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Groovy little lava lamps are helping to provide security on the internet

Did you ever own a lava lamp? If you grew up in the 1960s or 1970s, there is probably a 10% chance that you did. Speaking of 10%, the humble psychedelic lava lamp is now securing about 10% of the internet.

Yes, lava lamps are the key to beating hackers. 

A British inventor came up with the lava lamp in 1963, suspending a wax globule in a clear liquid inside a glass container. The light bulb in the base both provides illumination and keeps the blob rising, sinking and morphing through thermodynamics. It's not important really to know how it works. You know that the groovy lamps became an icon of the hippie era.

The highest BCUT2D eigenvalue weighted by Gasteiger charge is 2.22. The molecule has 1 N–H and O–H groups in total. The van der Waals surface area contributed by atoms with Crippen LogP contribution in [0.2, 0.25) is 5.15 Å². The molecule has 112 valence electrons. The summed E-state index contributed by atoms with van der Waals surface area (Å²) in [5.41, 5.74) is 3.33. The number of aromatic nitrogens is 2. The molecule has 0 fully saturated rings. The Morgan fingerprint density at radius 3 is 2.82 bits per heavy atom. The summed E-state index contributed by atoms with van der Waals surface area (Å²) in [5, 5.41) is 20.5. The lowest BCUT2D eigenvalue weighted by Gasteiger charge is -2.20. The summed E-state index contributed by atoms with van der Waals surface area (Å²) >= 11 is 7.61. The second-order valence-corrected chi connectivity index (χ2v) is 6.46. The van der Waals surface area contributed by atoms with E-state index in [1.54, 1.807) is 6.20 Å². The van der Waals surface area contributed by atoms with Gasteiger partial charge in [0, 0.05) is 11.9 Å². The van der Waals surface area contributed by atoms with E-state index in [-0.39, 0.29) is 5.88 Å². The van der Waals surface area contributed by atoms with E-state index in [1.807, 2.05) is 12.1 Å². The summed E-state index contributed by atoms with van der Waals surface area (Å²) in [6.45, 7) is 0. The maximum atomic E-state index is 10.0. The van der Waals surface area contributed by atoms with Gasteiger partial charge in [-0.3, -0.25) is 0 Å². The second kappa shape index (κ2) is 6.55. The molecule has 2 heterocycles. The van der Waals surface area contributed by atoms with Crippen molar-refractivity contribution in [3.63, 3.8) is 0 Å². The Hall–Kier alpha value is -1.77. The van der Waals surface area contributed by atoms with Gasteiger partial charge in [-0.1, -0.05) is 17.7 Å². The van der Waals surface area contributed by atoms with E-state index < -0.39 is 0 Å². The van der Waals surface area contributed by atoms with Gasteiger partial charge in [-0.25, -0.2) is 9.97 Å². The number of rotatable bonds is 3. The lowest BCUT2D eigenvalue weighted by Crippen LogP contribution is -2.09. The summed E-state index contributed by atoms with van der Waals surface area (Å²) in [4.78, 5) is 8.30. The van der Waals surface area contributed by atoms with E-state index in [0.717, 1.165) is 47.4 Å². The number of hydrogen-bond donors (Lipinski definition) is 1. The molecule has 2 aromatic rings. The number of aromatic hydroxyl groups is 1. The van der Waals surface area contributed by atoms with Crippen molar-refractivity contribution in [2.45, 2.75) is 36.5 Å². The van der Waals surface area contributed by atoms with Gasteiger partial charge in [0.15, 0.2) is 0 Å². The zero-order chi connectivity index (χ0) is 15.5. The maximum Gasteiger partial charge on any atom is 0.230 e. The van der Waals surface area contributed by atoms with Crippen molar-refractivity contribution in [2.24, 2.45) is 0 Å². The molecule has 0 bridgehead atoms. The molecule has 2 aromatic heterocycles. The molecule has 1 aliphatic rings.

Today, however, they are helping to encrypt data.

The San Francisco tech firm Cloudflare (which almost sounds like a brand name for a lava lamp) provides digital security for companies such as Uber and OKCupid. Its headquarters features a wall decorated with 100 lava lamps in blue, orange and magenta. There are not just there to set a mood.

A camera points at the wall and records the movement inside the lava lamps. The natural randomness of the "lava" flow provides a hard-to-crack encryption code. 

Learn more in the interesting video from Atlas Obscura below. Did you have a lava lamp — do you have a lava lamp?

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